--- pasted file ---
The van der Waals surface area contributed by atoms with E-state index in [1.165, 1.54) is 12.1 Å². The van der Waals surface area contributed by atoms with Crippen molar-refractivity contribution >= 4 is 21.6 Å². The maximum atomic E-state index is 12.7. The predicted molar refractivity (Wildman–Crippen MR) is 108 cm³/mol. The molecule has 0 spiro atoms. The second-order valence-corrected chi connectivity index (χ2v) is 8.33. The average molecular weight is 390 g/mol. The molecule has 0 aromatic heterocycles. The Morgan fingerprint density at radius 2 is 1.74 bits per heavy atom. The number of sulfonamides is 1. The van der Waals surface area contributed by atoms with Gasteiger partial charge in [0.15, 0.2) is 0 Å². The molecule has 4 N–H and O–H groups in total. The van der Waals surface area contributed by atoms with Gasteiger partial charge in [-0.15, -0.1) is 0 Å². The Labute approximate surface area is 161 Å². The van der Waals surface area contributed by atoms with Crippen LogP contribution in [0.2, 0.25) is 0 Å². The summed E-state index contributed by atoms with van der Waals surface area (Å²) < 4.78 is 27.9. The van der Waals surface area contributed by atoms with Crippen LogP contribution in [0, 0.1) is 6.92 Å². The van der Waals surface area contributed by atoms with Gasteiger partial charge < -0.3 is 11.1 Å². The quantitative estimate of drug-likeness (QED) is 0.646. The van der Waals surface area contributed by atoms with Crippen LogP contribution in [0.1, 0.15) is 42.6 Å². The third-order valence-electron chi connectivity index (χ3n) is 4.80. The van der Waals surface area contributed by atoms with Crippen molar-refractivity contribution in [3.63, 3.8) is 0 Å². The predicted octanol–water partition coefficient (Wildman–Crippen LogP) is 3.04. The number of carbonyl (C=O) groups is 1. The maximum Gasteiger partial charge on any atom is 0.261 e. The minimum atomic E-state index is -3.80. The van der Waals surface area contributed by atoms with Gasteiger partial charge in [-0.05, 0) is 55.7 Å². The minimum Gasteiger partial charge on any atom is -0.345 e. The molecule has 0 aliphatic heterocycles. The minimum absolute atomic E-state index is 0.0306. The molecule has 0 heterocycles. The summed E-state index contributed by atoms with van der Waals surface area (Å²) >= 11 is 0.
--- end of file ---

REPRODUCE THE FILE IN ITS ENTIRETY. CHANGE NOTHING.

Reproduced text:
The van der Waals surface area contributed by atoms with E-state index in [1.165, 1.54) is 12.1 Å². The van der Waals surface area contributed by atoms with Crippen molar-refractivity contribution >= 4 is 21.6 Å². The maximum atomic E-state index is 12.7. The predicted molar refractivity (Wildman–Crippen MR) is 108 cm³/mol. The molecule has 0 spiro atoms. The second-order valence-corrected chi connectivity index (χ2v) is 8.33. The average molecular weight is 390 g/mol. The molecule has 0 aromatic heterocycles. The Morgan fingerprint density at radius 2 is 1.74 bits per heavy atom. The number of sulfonamides is 1. The van der Waals surface area contributed by atoms with Gasteiger partial charge in [0.15, 0.2) is 0 Å². The molecule has 4 N–H and O–H groups in total. The van der Waals surface area contributed by atoms with Gasteiger partial charge in [-0.15, -0.1) is 0 Å². The Labute approximate surface area is 161 Å². The van der Waals surface area contributed by atoms with Crippen LogP contribution in [0.2, 0.25) is 0 Å². The summed E-state index contributed by atoms with van der Waals surface area (Å²) < 4.78 is 27.9. The van der Waals surface area contributed by atoms with Crippen LogP contribution in [0, 0.1) is 6.92 Å². The van der Waals surface area contributed by atoms with Gasteiger partial charge < -0.3 is 11.1 Å². The quantitative estimate of drug-likeness (QED) is 0.646. The van der Waals surface area contributed by atoms with Crippen LogP contribution in [0.1, 0.15) is 42.6 Å². The third-order valence-electron chi connectivity index (χ3n) is 4.80. The van der Waals surface area contributed by atoms with Crippen molar-refractivity contribution in [3.63, 3.8) is 0 Å². The predicted octanol–water partition coefficient (Wildman–Crippen LogP) is 3.04. The number of carbonyl (C=O) groups is 1. The maximum Gasteiger partial charge on any atom is 0.261 e. The minimum atomic E-state index is -3.80. The van der Waals surface area contributed by atoms with Gasteiger partial charge in [-0.05, 0) is 55.7 Å². The minimum Gasteiger partial charge on any atom is -0.345 e. The molecule has 0 aliphatic heterocycles. The minimum absolute atomic E-state index is 0.0306. The molecule has 0 heterocycles. The summed E-state index contributed by atoms with van der Waals surface area (Å²) >= 11 is 0.